Playground of the powerful


Former Senate President
Manny Villar

Buried in all the political noises surrounding the pre-election skirmishes among those seeking elective positions in 2022 was President Rodrigo Duterte’s participation in the 38th and 39th Association of Southeast Asian Nations (ASEAN) Summit. The Summit was held from Oct. 26 to 28 under the leadership of Brunei Darussalam with the theme, “We Care, We Prepare, We Prosper.” It was held virtually against the backdrop of the continuing COVID-19 pandemic, the situation in Myanmar, and the territorial disputes in the region. Looming in the background is the US-China rivalry that has made our region the playground of the powerful.

President Duterte, in his speech during the opening ceremonies, touched on this when he asked ASEAN to “stand on our own” even while “we welcome and appreciate the support of our external partners.” He pointed to the need not only to expedite vaccine procurement through the COVID-19 response fund but also the establishment of regional vaccine research and production facilities to be ready for future public health emergencies.

President Duterte, I think, was very astute in laying the groundwork for a regional response and initiative to make sure that as we recover from this debilitating pandemic, we can arm ourselves better to fight a future public health emergency. In this regard, the President also cited the need to establish the ASEAN Center on Public Health Emergencies and Emerging Diseases.

That part of the President’s speech showcased the cornerstone of the foreign policy of his presidency: Independence. During his presidency, the President has emphasized the need to step out of the shadows of the United States and instead expand our partnerships with other regional allies. This was crucial especially considering the fact that Southeast Asia has become another playground for what commentators call as the “new Cold War” between the two superpowers.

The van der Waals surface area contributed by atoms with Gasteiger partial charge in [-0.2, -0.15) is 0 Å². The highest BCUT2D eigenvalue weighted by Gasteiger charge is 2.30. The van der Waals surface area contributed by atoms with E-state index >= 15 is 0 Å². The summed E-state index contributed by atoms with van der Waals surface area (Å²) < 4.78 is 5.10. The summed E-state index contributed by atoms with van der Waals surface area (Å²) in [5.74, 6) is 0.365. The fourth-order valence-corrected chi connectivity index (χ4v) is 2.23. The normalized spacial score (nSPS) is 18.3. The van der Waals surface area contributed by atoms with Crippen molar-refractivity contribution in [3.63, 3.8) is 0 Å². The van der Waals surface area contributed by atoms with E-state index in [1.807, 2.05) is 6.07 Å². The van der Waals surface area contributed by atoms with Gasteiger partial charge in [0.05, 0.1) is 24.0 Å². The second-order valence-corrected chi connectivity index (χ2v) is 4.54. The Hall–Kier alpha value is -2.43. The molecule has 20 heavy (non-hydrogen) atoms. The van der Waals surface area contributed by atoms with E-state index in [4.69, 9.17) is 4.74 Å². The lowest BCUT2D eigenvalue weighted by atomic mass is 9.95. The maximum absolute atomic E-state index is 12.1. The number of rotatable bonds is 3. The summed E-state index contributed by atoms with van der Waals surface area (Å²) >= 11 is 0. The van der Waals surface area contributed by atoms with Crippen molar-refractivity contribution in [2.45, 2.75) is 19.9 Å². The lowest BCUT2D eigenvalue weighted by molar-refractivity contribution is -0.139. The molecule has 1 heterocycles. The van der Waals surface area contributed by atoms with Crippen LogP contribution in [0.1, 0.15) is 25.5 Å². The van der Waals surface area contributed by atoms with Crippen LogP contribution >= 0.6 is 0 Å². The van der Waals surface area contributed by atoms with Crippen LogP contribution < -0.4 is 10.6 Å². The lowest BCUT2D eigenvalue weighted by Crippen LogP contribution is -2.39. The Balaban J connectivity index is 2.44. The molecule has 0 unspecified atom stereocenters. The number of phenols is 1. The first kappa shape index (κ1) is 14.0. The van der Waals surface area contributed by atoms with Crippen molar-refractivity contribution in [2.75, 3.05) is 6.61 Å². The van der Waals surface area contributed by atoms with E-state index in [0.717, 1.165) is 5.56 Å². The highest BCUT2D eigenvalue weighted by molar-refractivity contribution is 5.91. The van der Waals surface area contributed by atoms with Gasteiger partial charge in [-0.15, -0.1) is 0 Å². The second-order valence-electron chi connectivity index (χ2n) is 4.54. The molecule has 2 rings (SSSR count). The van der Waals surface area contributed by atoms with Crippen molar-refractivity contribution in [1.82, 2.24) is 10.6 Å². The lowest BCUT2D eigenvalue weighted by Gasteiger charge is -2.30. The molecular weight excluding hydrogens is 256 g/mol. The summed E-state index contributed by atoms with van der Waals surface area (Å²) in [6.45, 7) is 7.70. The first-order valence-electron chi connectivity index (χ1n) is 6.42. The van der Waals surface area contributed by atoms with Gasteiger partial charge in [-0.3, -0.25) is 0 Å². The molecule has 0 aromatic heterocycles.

Both in the Philippines and ASEAN, this geopolitical rivalry has even found its way in the so-called “vaccine diplomacy.” China threw the first punch when it put into motion its vaccine diplomacy strategy in Asia by donating and making available to many countries China-made jabs made by Sinovac and Sinopharm. In fact, Indonesia was one of the biggest buyers of the Sinovac vaccines with about 125 million doses ordered. The Philippines has also relied heavily on Sinovac during the early stages when vaccines from other countries were scarce. This is reflected in the fact that of the 100,528,240 total vaccines we have received as of Oct. 28, 44.5 million are Sinovac jabs.

But recently, there have been some questions about the efficacy of the China-made vaccines. With reports of hundreds of fully vaccinated healthcare workers getting infected with COVID-19, Thailand and Indonesia have announced a shift in its vaccine strategy either by mixing Sinovac with AstraZeneca or giving Pfizer or Moderna booster shots to those who received the Sinovac jabs. Malaysia has also announced that it would stop using Sinovac once its supply ran out.

To be fair, various clinical trials across the world, have placed Sinovac and Sinopharm's efficacy rate between 50 percent and 79 percent and, more importantly, both were found to be highly effective in preventing hospitalizations and deaths. But the shift in attitude might be related to the United States own vaccine diplomacy. After being accused of hoarding vaccines, the US has made substantial donation to the COVAX facility and has promised to donate millions of doses to ASEAN countries from their own supply surplus. To date the US has donated about 140 million doses to at least 93 countries with around 29 million jabs to Asia and the Pacific including the Philippines (6.4 million), Vietnam (5 million), and, Indonesia (4.5 million). In the Philippines, supplies of US-made jabs Pfizer, Moderna and Johnson & Johnson have a combined total of 40.5 million.

But President Duterte’s message was very clear — we value international cooperation and are thankful for assistance from other countries, but we need to be able to assert our independence and not be totally dependent on others, whether it concerns the COVID vaccines, the territorial disputes, or our own affairs. But right now, the most important thing is to get our people protected from COVID-19 and begin what the President called as “the long and difficult road to comprehensive and economic recovery.”